Italian Genovese Sauce: Time to Get Cozy

“Sometimes, the best meal requires you to forget that time exists”

–Elizabeth Bauermeister, The School of Essential Ingredients

                                                                                                       

Cooking is all about time. When to throw in the pasta, when to take out the casserole, how to make a dinner for a family of six in forty-five minutes. But what happens when there is no limit on time? When you have all day to make a meal, as if time doesn’t exist.
Neapolitan Genovese Sauce via The Road Home

 

For Neapolitans and their immigrant descendants, what happens is Genoaise. Or, for those not familiar with Neapolitan dialect, sauce Genovese. Genovese is a mysterious sauce, steeped in time and history. No one can agree on the origins of a dish named after Genoa but created in Naples. Perhaps it’s the mystery of the dish that makes it so alluring. For me, it’s the magic of leaving onions, pork, and stock to simmer and discovering three hours later that something new and comforting has taken its place.

 

Neapolitan Genovese Sauce via The Road Home

 

There are dozens of variations of Genovese sauce (mine clearly being the best!) but all Neapolitans agree on one thing: that Genovese sauce is not meant for Spring and Summer. It is not a dish that you serve to friends at a picnic or for a buffet. Genoaise is Fall and Winter. Fall for when you need a dish to slow you down and bring the colors of the leaves outside your window to life. Winter for when you need a warm, long hug after a day of snow shoveling and driving on half-plowed roads. Genovese nudges you to discover coziness and revel in it as if nothing else existed.

 

Neapolitan Genovese Sauce via The Road Home

 

So, I will leave you to try this sauce for yourself, with a reminder to take things slow every once in a while and let the simplicity of fresh pasta, grated cheese, and cooked down onions heal you.

Neapolitan Genovese Sauce via The Road Home

Genovese Sauce

From: Christina Esposito

Ingredients:

  • 1.5 – 2 pounds boneless pork loin roast
  • 2 Tbs vegetable oil
  • 1 or 2 large cloves of garlic, minced
  • 2 pounds yellow onions, sliced 1/8” thin (about 6 small – medium sized onions)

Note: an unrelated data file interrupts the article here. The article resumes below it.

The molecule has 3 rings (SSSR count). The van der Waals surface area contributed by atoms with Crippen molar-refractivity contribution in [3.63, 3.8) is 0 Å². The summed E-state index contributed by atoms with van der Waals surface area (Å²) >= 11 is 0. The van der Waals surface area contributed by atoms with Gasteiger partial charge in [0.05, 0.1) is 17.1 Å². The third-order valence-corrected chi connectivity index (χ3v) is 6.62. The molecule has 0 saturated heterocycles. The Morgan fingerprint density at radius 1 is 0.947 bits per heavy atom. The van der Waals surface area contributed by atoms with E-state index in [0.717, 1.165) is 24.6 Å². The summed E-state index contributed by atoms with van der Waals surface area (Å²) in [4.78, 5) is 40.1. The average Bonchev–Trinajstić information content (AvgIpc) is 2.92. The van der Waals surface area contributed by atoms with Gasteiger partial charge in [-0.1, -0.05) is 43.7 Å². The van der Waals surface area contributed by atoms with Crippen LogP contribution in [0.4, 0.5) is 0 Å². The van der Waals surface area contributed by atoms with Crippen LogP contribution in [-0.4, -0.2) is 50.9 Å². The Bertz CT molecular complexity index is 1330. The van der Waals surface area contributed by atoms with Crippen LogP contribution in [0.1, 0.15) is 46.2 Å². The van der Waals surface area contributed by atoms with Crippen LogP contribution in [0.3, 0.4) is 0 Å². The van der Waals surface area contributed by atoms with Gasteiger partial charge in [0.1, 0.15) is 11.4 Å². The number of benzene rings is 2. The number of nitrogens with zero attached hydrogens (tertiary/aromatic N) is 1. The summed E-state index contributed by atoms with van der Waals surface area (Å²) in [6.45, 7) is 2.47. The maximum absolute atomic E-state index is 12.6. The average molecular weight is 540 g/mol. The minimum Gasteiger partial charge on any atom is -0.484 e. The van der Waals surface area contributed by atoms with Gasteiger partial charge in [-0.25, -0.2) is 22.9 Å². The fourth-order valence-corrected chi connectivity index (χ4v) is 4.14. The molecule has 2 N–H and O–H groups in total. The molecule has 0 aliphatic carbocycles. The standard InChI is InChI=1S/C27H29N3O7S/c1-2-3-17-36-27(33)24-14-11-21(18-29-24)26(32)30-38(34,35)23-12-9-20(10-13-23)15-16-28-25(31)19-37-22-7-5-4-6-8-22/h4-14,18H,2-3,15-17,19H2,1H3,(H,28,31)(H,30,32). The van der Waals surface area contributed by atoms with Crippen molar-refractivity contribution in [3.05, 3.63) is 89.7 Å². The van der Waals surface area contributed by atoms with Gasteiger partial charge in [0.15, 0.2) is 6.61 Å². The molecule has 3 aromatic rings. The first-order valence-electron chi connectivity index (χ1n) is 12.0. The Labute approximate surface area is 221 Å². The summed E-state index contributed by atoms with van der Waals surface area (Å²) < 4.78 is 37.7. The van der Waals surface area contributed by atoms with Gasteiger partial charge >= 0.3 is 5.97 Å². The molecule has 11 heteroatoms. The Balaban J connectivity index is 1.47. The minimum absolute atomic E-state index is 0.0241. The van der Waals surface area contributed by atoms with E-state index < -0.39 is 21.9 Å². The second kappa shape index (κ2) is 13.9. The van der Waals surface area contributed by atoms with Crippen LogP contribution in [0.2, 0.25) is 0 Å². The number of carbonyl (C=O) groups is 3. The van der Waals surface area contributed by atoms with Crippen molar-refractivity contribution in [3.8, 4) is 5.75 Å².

• 4 – 4.5 cups of beef stock or broth (enough to cover the meat and onions)
  • Splash of tomato sauce (1/8 cup) – Optional
  • Pecorino Romano grated cheese
  • 1 pound fresh pasta (fettuccine)

Directions:

  1. Sear the meat (you can use either beef or pork, but I’m partial to pork because it tenderizes so beautifully with this sauce). Put a tablespoon of vegetable oil in a medium sized sauce pot and jack the heat up to medium high. While the oil is warming, salt and pepper the meat. Then, when the oil is shimmering, like seeing heat in the desert, add the meat. This should make a loud noise, but that’s good- it’s the noise of juices being sealed into the meat. Remember to rotate the meat around to get all the sides nicely browned. The goal is to brown the meat, not fully cook it.
  2. When the meat is seared, add ¼ cup of the beef stock to scrape up all the bits of meat and ‘brown stuff’ from the bottom of the pan. This brown stuff is ‘fond’, the meat drippings that will melt into your sauce and make it go from good to great.
  3. Add the garlic. Let it cook for just a minute so it releases its scent.
  4. Add the onions and rest of the beef stock (so that the onions and meat are just covered with stock). Throw in a dash of tomato sauce too if you have it and simmer away! Let the sauce simmer for as many hours as you have to give, stirring it every now and again. If the stock evaporates and sinks way below the onion level add some more. Don’t forget to season and remember that the stock may already be salty.
  5. When the onions and meat are beyond tender, it’s time to puree the sauce (at least two to three hours later). Take the meat out and set aside. Then, with either an immersion blender, food processor, or regular blender, puree the onions and broth together.
  6. Mix sauce with the fresh pasta and serve with the cut meat on the side. Sprinkle liberally with Pecorino Romano. Sigh with happiness.